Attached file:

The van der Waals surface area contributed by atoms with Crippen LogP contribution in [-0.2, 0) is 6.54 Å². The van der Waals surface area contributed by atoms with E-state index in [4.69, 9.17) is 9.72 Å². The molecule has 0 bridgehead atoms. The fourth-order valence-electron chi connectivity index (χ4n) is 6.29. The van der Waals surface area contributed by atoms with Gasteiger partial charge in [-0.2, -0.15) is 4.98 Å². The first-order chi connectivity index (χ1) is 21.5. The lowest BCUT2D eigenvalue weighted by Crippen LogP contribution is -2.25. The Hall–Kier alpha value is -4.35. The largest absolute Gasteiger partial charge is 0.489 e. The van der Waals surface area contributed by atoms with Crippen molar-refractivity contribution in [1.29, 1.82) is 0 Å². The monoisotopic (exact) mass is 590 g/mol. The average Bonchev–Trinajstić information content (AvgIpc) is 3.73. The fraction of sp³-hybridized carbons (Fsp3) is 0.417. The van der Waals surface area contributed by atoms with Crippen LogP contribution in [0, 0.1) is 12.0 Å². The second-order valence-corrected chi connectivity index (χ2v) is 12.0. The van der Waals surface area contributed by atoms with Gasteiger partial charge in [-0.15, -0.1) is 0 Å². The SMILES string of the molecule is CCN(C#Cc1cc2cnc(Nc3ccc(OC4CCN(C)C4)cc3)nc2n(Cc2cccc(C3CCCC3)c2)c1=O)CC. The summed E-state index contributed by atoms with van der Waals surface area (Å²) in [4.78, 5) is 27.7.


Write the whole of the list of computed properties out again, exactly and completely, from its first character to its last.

The van der Waals surface area contributed by atoms with Crippen LogP contribution in [-0.2, 0) is 6.54 Å². The van der Waals surface area contributed by atoms with E-state index in [4.69, 9.17) is 9.72 Å². The molecule has 0 bridgehead atoms. The fourth-order valence-electron chi connectivity index (χ4n) is 6.29. The van der Waals surface area contributed by atoms with Gasteiger partial charge in [-0.2, -0.15) is 4.98 Å². The first-order chi connectivity index (χ1) is 21.5. The lowest BCUT2D eigenvalue weighted by Crippen LogP contribution is -2.25. The Hall–Kier alpha value is -4.35. The largest absolute Gasteiger partial charge is 0.489 e. The van der Waals surface area contributed by atoms with Crippen molar-refractivity contribution in [1.29, 1.82) is 0 Å². The monoisotopic (exact) mass is 590 g/mol. The average Bonchev–Trinajstić information content (AvgIpc) is 3.73. The fraction of sp³-hybridized carbons (Fsp3) is 0.417. The van der Waals surface area contributed by atoms with Crippen LogP contribution in [0, 0.1) is 12.0 Å². The second-order valence-corrected chi connectivity index (χ2v) is 12.0. The van der Waals surface area contributed by atoms with Gasteiger partial charge in [-0.15, -0.1) is 0 Å². The SMILES string of the molecule is CCN(C#Cc1cc2cnc(Nc3ccc(OC4CCN(C)C4)cc3)nc2n(Cc2cccc(C3CCCC3)c2)c1=O)CC. The summed E-state index contributed by atoms with van der Waals surface area (Å²) in [4.78, 5) is 27.7.